One day, one of the sellers I was working with was a big Depop influencer. I know they do some live streaming themselves. She asked me one day, “You have this magazine. It’s doing pretty well. Would you help me out and write some product descriptions while it’s quiet?” Of course, it started from there. With the pandemic happening, I had to reexamine my life.

In the vintage clothing industry, as you can imagine, the bottom fell out of it. I had to make some quick decisions, and then I was like, “I’ve been doing this for almost two years for this person.” The customers are writing, particularly in the reviews, how they’re being so positive and they’re talking about the copy. They’re reading it. Most people are like, “Generation Z and Millennials, they don’t read copy,” but it’s not true.

The second question you asked me is about the impact. The impact of copy is that people, unfortunately, all different types of businesses, don’t understand the power of copy. I’ve gotten from even creative directors and big companies and they say, “The image rule sells the product.” That’s verbatim. Somebody has told me that.

That’s great, but the thing is that we have to think of a sales funnel and we also have a call to action and people have to know if it fits them. They need to understand how the delivery is going to be happening. That’s going to be with a copy. It has to be a marriage. I’m not saying that one has to be isolated from the other, but the thing is that there has to be a marriage between the two. There has to be a bond. It’s incredibly important.

TLEP 47 | Copywriting
Copywriting: There has to be a marriage between photos and copy. The two have to bond.

 

For example, I worked with a client whose website was gorgeous and she’s a graphic designer. She had motion graphics on it. The photos were professional and clean, but the conversions weren’t happening because people didn’t understand what she was selling through copy. I helped her with that. Helping her explain the brand a bit more, and then also, the things that are happening in the media as you see. Greenwashing is logistical and also operational-based. That’s this root source. It’s based on copy.

That’s why people are getting sued left and right now because of the word. Copy for retailers, eCommerce, and live stream, as I said, the image and the product are paramount, and I’m not downplaying that, but the copy is going to push people. They’re going to feel secure. The audience wants to feel like your values align with them. Copy’s going to do that for you. It’s something to value and respect.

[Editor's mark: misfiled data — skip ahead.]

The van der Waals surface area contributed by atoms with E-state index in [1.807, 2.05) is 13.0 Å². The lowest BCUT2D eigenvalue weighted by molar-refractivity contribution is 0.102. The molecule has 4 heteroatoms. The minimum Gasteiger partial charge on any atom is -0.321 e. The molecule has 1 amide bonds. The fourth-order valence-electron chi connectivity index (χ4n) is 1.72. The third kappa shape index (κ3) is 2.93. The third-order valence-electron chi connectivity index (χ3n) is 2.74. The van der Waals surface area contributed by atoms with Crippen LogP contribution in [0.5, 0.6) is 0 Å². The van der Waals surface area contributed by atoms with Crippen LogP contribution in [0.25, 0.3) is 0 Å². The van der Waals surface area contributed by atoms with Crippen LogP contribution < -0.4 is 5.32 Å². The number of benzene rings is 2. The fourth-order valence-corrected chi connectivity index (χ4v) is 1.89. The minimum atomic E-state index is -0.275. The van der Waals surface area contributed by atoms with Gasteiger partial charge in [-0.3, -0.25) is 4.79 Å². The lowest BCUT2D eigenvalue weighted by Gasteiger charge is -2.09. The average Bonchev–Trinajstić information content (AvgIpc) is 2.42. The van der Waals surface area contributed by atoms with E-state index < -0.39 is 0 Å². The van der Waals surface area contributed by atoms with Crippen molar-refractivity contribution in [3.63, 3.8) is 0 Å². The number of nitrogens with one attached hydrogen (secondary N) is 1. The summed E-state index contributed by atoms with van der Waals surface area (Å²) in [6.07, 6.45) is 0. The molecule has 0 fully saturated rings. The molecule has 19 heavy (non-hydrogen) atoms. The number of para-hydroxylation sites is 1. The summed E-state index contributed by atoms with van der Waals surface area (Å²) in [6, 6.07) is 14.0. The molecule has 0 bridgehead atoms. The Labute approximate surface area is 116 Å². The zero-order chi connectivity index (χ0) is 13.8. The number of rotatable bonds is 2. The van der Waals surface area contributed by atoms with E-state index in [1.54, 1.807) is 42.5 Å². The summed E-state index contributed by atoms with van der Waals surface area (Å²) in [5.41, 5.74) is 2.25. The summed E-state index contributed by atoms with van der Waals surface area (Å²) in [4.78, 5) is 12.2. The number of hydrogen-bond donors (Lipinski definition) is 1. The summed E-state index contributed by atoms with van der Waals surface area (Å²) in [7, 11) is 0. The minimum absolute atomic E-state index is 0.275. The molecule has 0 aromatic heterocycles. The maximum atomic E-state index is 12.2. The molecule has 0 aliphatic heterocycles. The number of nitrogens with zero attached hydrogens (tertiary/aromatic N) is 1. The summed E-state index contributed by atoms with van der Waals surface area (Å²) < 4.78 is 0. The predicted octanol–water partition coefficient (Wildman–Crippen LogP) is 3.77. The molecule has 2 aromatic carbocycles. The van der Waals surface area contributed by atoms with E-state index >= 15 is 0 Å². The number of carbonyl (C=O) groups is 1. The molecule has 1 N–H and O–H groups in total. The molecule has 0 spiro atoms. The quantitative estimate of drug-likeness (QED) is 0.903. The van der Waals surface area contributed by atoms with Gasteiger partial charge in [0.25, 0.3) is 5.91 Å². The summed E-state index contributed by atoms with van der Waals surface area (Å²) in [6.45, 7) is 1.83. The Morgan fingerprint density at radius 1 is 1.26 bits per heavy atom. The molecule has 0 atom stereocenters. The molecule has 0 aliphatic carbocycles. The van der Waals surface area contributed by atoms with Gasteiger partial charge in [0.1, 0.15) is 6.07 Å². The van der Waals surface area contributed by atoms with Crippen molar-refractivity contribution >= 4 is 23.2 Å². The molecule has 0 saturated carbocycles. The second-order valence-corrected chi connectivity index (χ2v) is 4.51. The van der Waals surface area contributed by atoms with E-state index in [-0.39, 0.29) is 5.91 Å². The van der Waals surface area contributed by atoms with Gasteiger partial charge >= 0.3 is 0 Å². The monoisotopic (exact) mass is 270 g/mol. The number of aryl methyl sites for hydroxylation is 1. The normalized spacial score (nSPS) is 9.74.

The copy will push people and make them feel secure. They want to feel your values align with them. The copy will do that for you. It's something to value and respect. Click To Tweet

It’s good timing because we had an episode with somebody who focuses on sustainability. Your point about this greenwashing side of things and how companies might misrepresent what they’re all about and what their products are, they might use that as a manipulation tactic. It shows the power of the word and how that can impact the customer and also the world for better or for good. I also love how you touched upon Gen Z, Millennials, and the younger people who might not seem as interested in copywriting.

However, it’s great timing because platforms like TikTok are now prioritizing SEO, Search Engine Optimization. It is going to become more important that people know how to write and know how to use keywords in order to get their content seen. While somebody might not think it’s important, if visibility is important, if influence is important, then knowing how to write, what to write, and understanding an SEO is going to become very crucial. I’m curious how you feel about that.

I want to go into the fact that people say that there’s a common thing now. Even in big large brands, they’re like, “Nobody reads the copy.” If the copy is not clear, concise and correct, you better believe, I don’t care what age you are, I don’t care what background you are, you are going to return that product. Returning that product is horrible for the environment. It’s bad for customer service and your reputation, brand identity, and all these things.

Also, what retailer, eCommerce, or livestream person wants to have a high return rate? I don’t know anybody there. Everybody’s talking about, “How do I lower my return rate?” It starts with having clear, concise, and factual to a certain extent, as much as you can, as factual as possible. It’s because people will clock you, as we say in New York.